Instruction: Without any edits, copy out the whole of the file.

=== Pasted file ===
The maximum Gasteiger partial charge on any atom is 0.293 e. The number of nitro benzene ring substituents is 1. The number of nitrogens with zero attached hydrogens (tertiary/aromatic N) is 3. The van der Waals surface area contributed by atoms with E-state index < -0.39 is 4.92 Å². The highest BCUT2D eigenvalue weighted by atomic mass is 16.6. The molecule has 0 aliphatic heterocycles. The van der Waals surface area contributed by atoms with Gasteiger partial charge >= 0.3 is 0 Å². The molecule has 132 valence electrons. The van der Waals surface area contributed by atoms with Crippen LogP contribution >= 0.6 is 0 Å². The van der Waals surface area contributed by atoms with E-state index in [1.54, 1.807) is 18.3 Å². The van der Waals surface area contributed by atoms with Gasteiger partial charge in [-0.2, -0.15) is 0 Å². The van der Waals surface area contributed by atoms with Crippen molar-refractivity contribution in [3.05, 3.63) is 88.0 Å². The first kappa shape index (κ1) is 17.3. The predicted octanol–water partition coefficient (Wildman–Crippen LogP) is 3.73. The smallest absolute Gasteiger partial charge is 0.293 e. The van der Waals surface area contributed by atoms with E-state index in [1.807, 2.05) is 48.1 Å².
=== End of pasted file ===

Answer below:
The maximum Gasteiger partial charge on any atom is 0.293 e. The number of nitro benzene ring substituents is 1. The number of nitrogens with zero attached hydrogens (tertiary/aromatic N) is 3. The van der Waals surface area contributed by atoms with E-state index < -0.39 is 4.92 Å². The highest BCUT2D eigenvalue weighted by atomic mass is 16.6. The molecule has 0 aliphatic heterocycles. The van der Waals surface area contributed by atoms with Gasteiger partial charge >= 0.3 is 0 Å². The molecule has 132 valence electrons. The van der Waals surface area contributed by atoms with Crippen LogP contribution >= 0.6 is 0 Å². The van der Waals surface area contributed by atoms with E-state index in [1.54, 1.807) is 18.3 Å². The van der Waals surface area contributed by atoms with Gasteiger partial charge in [-0.2, -0.15) is 0 Å². The van der Waals surface area contributed by atoms with Crippen molar-refractivity contribution in [3.05, 3.63) is 88.0 Å². The first kappa shape index (κ1) is 17.3. The predicted octanol–water partition coefficient (Wildman–Crippen LogP) is 3.73. The smallest absolute Gasteiger partial charge is 0.293 e. The van der Waals surface area contributed by atoms with E-state index in [1.807, 2.05) is 48.1 Å².